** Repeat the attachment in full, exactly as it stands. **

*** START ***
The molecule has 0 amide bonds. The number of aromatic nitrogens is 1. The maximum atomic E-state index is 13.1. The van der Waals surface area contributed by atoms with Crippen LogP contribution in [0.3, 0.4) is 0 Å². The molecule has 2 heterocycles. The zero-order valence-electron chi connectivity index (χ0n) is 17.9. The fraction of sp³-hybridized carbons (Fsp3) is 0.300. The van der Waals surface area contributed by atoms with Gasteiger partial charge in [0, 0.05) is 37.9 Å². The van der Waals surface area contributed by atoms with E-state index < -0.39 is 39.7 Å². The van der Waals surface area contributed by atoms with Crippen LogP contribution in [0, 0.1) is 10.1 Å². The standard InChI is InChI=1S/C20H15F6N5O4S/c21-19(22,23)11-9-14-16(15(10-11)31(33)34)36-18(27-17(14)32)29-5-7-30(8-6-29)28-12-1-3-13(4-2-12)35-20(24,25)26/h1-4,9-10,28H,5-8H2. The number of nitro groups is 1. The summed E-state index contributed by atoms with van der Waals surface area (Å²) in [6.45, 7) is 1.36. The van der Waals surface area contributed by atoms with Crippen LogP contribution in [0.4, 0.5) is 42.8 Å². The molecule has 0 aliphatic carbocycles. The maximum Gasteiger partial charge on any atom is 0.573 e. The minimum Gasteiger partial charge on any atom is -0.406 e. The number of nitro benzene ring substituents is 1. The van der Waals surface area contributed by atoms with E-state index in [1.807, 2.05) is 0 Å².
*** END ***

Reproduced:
The molecule has 0 amide bonds. The number of aromatic nitrogens is 1. The maximum atomic E-state index is 13.1. The van der Waals surface area contributed by atoms with Crippen LogP contribution in [0.3, 0.4) is 0 Å². The molecule has 2 heterocycles. The zero-order valence-electron chi connectivity index (χ0n) is 17.9. The fraction of sp³-hybridized carbons (Fsp3) is 0.300. The van der Waals surface area contributed by atoms with Gasteiger partial charge in [0, 0.05) is 37.9 Å². The van der Waals surface area contributed by atoms with E-state index < -0.39 is 39.7 Å². The van der Waals surface area contributed by atoms with Crippen LogP contribution in [0, 0.1) is 10.1 Å². The standard InChI is InChI=1S/C20H15F6N5O4S/c21-19(22,23)11-9-14-16(15(10-11)31(33)34)36-18(27-17(14)32)29-5-7-30(8-6-29)28-12-1-3-13(4-2-12)35-20(24,25)26/h1-4,9-10,28H,5-8H2. The number of nitro groups is 1. The summed E-state index contributed by atoms with van der Waals surface area (Å²) in [6.45, 7) is 1.36. The van der Waals surface area contributed by atoms with Crippen LogP contribution in [0.4, 0.5) is 42.8 Å². The molecule has 0 aliphatic carbocycles. The maximum Gasteiger partial charge on any atom is 0.573 e. The minimum Gasteiger partial charge on any atom is -0.406 e. The number of nitro benzene ring substituents is 1. The van der Waals surface area contributed by atoms with E-state index in [1.807, 2.05) is 0 Å².